16. Aid in the detection of myocardial perfusion abnormality utilizing SPECT atlas and images registration: preliminary results

    International Nuclear Information System (INIS)

    Padua, Rodrigo Donizete Santana de; Oliveira, Lucas Ferrari de; Marques, Paulo Mazzoncini de Azevedo; Groote, Jean-Jacques Georges Soares de; Castro, Adelson Antonio de; Ana, Lauro Wichert; Simoes, Marcus Vinicius

    2008-01-01

    To develop an atlas of myocardial perfusion scintigraphy and evaluating its applicability in computer-aided detection of myocardial perfusion defects in patients with ischemic heart disease. The atlas was created with rest-stress myocardial perfusion scintigraphic images of 20 patients of both genders with low probability of coronary artery disease and considered as normal by two experienced observers. Techniques of image registration and mathematical operations on images were utilized for obtaining template images depicting mean myocardial uptake and standard deviation for each gender and physiological condition. Myocardial perfusion scintigraphy images of one male and one female patient were aligned with the corresponding atlas template image, and voxels with myocardial uptake rates two standard deviations below the mean voxel value of the respective region in the atlas template image were highlighted on the tomographic sections and confirmed as perfusion defects by both observe. The present study demonstrated the creation of an atlas of myocardial perfusion scintigraphy with promising results of this tool as an aid in the detection of myocardial perfusion defects. However, further prospective validation with a more representative sample is recommended. (author)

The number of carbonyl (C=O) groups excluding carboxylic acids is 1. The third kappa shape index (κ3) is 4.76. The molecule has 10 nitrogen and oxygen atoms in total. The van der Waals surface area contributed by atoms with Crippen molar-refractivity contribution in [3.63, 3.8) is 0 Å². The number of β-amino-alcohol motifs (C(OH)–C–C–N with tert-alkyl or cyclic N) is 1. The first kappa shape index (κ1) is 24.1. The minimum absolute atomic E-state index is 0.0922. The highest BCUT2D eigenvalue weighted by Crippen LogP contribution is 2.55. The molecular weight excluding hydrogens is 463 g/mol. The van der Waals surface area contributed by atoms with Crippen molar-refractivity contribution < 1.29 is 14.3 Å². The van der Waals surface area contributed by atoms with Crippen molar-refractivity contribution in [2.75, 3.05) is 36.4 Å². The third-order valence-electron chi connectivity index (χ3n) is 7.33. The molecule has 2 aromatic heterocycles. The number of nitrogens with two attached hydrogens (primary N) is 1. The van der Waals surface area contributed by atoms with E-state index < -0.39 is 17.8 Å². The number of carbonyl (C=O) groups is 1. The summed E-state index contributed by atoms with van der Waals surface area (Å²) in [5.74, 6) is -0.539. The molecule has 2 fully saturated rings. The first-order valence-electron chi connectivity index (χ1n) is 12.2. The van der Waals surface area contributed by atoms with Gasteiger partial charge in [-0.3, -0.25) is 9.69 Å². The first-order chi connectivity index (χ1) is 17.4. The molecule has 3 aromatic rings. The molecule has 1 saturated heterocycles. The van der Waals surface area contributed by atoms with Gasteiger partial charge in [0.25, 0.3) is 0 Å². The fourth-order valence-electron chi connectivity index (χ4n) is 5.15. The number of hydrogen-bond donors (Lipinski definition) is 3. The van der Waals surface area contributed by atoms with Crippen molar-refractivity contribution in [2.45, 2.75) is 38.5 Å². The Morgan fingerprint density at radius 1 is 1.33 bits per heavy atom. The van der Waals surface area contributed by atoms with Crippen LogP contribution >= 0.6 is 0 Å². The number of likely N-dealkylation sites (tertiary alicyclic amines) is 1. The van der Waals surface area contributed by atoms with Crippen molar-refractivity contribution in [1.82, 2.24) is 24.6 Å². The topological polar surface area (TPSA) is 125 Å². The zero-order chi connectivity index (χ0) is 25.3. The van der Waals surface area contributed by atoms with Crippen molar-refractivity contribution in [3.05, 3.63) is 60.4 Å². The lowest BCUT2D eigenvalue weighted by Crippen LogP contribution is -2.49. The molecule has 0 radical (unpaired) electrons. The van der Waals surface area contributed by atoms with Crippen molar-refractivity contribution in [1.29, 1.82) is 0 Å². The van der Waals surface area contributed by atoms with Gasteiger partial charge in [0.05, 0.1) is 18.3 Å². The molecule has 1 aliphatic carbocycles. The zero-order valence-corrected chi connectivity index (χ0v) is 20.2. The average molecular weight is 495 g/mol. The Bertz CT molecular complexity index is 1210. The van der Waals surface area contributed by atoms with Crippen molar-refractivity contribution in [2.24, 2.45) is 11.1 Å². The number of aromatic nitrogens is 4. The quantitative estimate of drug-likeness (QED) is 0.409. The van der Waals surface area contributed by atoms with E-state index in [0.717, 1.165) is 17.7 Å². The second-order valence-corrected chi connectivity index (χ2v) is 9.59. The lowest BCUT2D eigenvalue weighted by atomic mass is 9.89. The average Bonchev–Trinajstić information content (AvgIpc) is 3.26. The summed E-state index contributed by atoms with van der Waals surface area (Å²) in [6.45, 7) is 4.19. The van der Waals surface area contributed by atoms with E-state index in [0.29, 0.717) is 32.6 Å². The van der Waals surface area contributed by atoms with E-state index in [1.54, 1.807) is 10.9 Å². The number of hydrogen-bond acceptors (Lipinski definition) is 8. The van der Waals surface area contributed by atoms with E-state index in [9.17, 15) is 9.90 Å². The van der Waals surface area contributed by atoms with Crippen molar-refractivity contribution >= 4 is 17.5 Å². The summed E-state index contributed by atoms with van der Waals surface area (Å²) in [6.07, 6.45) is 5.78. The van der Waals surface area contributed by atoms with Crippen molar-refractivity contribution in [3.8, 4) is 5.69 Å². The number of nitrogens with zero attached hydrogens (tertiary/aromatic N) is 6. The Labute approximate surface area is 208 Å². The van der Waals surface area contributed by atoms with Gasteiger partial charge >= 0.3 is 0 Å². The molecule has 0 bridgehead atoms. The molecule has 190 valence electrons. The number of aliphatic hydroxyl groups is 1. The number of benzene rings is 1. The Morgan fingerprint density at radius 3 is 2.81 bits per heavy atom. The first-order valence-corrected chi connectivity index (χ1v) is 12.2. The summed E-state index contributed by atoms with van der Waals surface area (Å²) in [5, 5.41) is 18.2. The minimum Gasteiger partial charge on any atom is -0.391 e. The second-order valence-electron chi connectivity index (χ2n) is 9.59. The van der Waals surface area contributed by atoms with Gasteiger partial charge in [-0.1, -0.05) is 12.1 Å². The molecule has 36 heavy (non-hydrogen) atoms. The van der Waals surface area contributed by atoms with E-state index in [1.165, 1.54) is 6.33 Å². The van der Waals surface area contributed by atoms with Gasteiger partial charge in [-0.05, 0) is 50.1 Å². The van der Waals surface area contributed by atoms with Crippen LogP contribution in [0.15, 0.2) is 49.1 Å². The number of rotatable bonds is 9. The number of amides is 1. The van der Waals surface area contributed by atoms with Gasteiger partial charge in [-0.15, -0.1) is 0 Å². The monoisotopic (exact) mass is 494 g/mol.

17. Vibration analysis method for detection of abnormal movement of material in a rotary dissolver

    International Nuclear Information System (INIS)

    Smith, C.M.; Fry, D.N.

    1978-11-01

    Vibration signals generated by the movement of simulated nuclear fuel material through a three-stage, continuous, rotary dissolver were frequency analyzed to determine whether these signals contained characteristic signal patterns that would identify each of five phases of operation in the dissolver and, thus, would indicate the proper movement of material through the dissolver. This characterization of the signals is the first step in the development of a system for monitoring the flow of material through a dissolver to be developed for reprocessing spent nuclear fuel. Vibration signals from accelerometers mounted on the dissolver roller supports were analyzed in a bandwidth from 0 to 10 kHz. The analysis established that (1) all five phases of dissolver operation can be characterized by vibration signatures; (2) four of the five phases of operation can be readily and directly identified by a characteristic vibration signature during continuous, prototypic operation; (3) the transfer of material from the inlet to the dissolution stage can be indirectly monitored by one of the other four vibration signatures (the mixing signature) during prototypic operation; (4) a simulated blockage between the dissolution and exit stages can be detected by changes in one or more characteristic vibration signatures; and (5) a simulated blockage of the exit chute cannot be detected

  18. Early detection of interstitial pneumonia by WXGa-citrate scintigraphy. Cases of abnormal pulmonary WXGa uptake with normal chest radiographs

    Energy Technology Data Exchange (ETDEWEB)

    Ito, Shinsaku; Mikami, Riichiro; Ryujin, Yoshitada

    1985-04-01